Hillel Director, Students Defend Tactics at Carter Speech

By Beth Schwartzapfel

Published March 22, 2007, issue of March 23, 2007.
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Pro-Israel critics of former president Jimmy Carter have accused him of avoiding debate over his new book in several recent appearances on campuses across the country. Now, however, one Hillel director and several Jewish students are being accused of attempting to control the microphone during the question-and-answer session following Carter’s talk at George Washington University.

Brian Hennessey, vice president of the Vineeta Foundation, which is making a documentary on Carter, alleged to the Forward that he witnessed G.W. Hillel director Robert Fishman and several Jewish students conspiring to control the Q&A session. According to Hennessey, a handout was distributed with negative questions and then the students strategically grabbed the seats closest to the microphones. Hennessey said that he overheard people in the group saying that the point of their strategy was to make sure that Carter, whose book, “Palestine: Peace Not Apartheid,” faced only tough questions.

In the end, most of the eight questions fielded by Carter at the March 8 event took a pro-Israel tack in challenging the former president. Four of the students read their questions off of the sheet distributed beforehand.

“You know how we did it, honestly?” Fishman, the Hillel director, told the Forward. “We said, ‘Let’s sit near the microphones.’ They each had a copy of the questions, and then they stood on line.”

Hennessey asserted that the maneuver ended up influencing media coverage of the event. “This small group successfully outgunned the microphones and managed to give some journalists this totally erroneous impression that that was how the student body felt about Carter,” he said.

A video of the event, posted to the G.W. Web site, shows that Carter received several standing ovations and long stretches of applause. But an Associated Press story that ran immediately after the event characterized the audience as “polite but mostly critical.”

Jack Stokes, an A.P. spokesman, told the Forward that the article’s description of the audience “was based on [reporter Barry] Schweid’s observation of the speech, as well as the subsequent Q&A Carter engaged in with the students. The A.P. story stands as written.”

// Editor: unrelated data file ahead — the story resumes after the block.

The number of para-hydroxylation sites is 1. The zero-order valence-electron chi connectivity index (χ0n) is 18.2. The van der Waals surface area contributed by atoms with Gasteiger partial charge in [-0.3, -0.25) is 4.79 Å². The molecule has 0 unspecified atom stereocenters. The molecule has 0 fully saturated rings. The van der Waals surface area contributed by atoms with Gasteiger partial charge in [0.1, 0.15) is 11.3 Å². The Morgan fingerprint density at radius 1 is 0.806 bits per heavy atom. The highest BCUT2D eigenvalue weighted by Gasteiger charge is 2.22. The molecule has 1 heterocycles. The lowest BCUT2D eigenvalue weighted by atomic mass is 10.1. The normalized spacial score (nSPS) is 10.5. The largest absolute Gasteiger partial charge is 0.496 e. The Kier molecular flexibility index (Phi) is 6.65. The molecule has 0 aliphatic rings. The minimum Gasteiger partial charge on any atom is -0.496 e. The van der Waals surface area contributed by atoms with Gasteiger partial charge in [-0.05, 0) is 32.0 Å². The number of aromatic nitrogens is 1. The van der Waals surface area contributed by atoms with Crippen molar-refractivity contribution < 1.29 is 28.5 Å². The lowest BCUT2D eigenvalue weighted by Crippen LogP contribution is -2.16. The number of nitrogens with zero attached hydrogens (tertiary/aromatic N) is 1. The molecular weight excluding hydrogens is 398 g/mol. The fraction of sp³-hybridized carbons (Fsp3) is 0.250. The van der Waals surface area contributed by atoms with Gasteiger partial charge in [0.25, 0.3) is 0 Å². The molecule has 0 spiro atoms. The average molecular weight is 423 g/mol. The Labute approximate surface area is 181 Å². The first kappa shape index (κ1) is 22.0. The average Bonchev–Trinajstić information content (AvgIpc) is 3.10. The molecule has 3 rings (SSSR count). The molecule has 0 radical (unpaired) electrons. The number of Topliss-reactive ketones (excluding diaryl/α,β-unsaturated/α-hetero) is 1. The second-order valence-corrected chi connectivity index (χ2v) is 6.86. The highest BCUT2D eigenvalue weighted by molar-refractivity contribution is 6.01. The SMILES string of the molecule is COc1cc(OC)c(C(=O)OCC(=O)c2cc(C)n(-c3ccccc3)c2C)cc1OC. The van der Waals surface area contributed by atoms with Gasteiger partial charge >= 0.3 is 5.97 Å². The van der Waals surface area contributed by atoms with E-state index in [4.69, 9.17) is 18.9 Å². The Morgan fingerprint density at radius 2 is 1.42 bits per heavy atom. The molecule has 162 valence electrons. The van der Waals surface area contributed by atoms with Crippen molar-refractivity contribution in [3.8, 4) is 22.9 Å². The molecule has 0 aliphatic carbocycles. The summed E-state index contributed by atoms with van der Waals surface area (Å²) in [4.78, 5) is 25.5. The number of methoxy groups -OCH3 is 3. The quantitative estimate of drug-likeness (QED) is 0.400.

The sheet distributed to students listed five questions. Among the issues raised were Carter’s refusal to debate Harvard Law School professor Alan Dershowitz and former U.S. Middle East negotiator Dennis Ross; continuing Palestinian violence in Gaza; Carter’s assertion that Israel did not accept President Clinton’s peace proposal; whether donations from the Saudi royal family explains the failure of the Carter Center to criticize human rights abuses in Saudi Arabia, and Carter’s decision to use the word “apartheid” in his book’s title.

One of the students involved in distributing the handout, Aviva Berman, said that four of the five questions came directly from a list prepared by Deborah Lipstadt and other professors at Emory University, prior to Carter’s appearance at the school’s campus in Atlanta. “When Carter came to speak at Emory, they had those questions made up, so they just forwarded them to me,” she told the Forward.

Hennessey, who described Carter’s book as “very courageous,” contended that the G.W. students “very successfully stood up and blocked anyone else from asking a question.”

Berman insisted that she and her fellow pro-Israel students did nothing wrong. It wasn’t his group’s responsibility “to let other people ask questions,” she said. “If they wanted to get to the microphone quicker, they could have.”

Fishman also rejected the assertion that the students’ tactics were improper.

“There was nothing done in there to stop anyone from asking questions,” Fishman said. “It’s important that, when you have that many people in the room who may not be familiar with the Israeli-Palestinian situation, those people have the opportunity also to hear those areas that are questionable in the book.”

In that sense, Fishman said, his group’s approach “is what dialogue is about.”






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